There are also rules, elaborated by white feminists, on how other white feminists should talk to women of color. For example, after Kendall’s #solidarityisforwhitewomen hashtag erupted last fall, Sarah Milstein, co-author of a guide to Twitter, published a piece on the Huffington Post titled “5 Ways White Feminists Can Address Our Own Racism.” At one point, Milstein argued that if a person of color says something that makes you uncomfortable, “assume your discomfort is telling you something about you, not about the other person.” After Rule No. 3, “Look for ways that you are racist, rather than ways to prove you’re not,” she confesses to her own racial crimes, including being “awkwardly too friendly” toward black people at parties.

Now, it’s true that white people need to make an effort not to be racist. And there are countless examples of white feminists failing women of color and then hiding behind their good intentions. Ani DiFranco provided a textbook example of what not to do when, following an uproar over her plan to hold a songwriting retreat on a former slave plantation, she then canceled it with a self-pitying statement: “I know that the pain of slavery is real and runs very deep and wide. However, in this incident I think [it] is very unfortunate what many have chosen to do with that pain.” (DiFranco later issued a more sincere apology.)

But the expectation that feminists should always be ready to berate themselves for even the most minor transgressions—like being too friendly at a party—creates an environment of perpetual psychodrama, particularly when coupled with the refusal to ever question the expression of an oppressed person’s anger.

“I actually think there’s a subset of black women who really do get off on white women being prostrate,” Cooper says. “It’s about feeling disempowered and always feeling at the mercy of white authority, and wanting to feel like for once the things you’re saying are being given credibility and authority. And to have white folks do that is powerful, particularly in a world where white women often deploy power against black women in ways that are really problematic.”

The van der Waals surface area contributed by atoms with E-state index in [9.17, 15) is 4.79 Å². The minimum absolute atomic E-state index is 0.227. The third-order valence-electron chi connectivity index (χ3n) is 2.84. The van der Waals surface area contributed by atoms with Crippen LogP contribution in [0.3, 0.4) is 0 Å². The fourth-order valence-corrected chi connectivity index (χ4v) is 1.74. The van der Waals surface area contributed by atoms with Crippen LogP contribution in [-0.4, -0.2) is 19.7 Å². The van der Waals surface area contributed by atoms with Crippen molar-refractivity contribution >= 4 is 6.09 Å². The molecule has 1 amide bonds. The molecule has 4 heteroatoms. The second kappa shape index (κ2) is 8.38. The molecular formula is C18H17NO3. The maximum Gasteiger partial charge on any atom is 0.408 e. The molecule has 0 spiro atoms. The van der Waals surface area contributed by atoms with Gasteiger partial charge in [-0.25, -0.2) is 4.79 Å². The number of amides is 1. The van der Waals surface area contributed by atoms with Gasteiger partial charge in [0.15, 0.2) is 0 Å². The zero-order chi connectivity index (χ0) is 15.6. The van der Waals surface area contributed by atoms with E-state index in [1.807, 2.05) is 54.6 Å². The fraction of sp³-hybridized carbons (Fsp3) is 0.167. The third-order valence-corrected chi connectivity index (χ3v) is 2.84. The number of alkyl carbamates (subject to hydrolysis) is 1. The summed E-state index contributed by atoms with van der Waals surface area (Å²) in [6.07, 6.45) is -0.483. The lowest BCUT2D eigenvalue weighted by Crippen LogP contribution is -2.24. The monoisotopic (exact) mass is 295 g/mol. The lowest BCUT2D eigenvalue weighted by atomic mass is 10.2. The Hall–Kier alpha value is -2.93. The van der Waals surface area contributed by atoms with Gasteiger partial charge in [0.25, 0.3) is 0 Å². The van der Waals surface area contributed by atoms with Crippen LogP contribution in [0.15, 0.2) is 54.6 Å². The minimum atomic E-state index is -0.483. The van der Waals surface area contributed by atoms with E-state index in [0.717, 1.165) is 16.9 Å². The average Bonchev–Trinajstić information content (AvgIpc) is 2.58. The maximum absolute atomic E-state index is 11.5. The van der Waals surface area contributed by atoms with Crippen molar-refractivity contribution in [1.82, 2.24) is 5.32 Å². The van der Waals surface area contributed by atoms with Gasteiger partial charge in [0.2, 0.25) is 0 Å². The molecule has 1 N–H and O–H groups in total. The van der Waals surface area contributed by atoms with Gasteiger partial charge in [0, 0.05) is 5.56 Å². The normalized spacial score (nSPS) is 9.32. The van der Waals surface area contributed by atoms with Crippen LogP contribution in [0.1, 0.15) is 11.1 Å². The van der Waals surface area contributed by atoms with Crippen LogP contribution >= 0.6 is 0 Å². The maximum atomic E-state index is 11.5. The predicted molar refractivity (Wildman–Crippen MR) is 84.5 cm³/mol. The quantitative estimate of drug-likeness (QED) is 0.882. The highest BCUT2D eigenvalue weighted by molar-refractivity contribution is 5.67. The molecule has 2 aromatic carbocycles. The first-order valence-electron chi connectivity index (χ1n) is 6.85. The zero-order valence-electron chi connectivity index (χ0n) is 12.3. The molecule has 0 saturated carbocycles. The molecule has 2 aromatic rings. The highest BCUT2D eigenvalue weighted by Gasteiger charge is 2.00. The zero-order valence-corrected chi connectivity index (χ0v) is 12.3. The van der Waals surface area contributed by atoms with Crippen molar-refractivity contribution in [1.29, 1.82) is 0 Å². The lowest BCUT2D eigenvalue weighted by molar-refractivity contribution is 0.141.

Preening displays of white feminist abjection, however, are not the same as respect. “What’s disgusting and disturbing to me is that I see some of the more intellectually dishonest arguments put forth by women of color being legitimized and performed by white feminists, who seem to be in some sort of competition to exhibit how intersectional they are,” says Jezebel founder Holmes, who is black. “There are these Olympian attempts on the part of white feminists to underscore and display their ally-ship in a way that feels gross and dishonest and, yes, patronizing.”

This reached an absurd peak during the tempest over #Femfuture. Jamia Wilson was one of the black women involved in the Barnard meeting, and she has since become part of the four-woman leadership team for the #Femfuture project, which continues to work on ways to make online feminism financially sustainable. She watched incredulously as white women joined in the pile-on about #Femfuture’s alleged racial insensitivity. One self-described white feminist tweeted at her to explain that no women of color had been at the Barnard meeting “and that I needed to be educated about that,” Wilson recalls. Somehow, activists who prided themselves on their racial enlightenment “were whitesplaining me about racism,” she adds, laughing.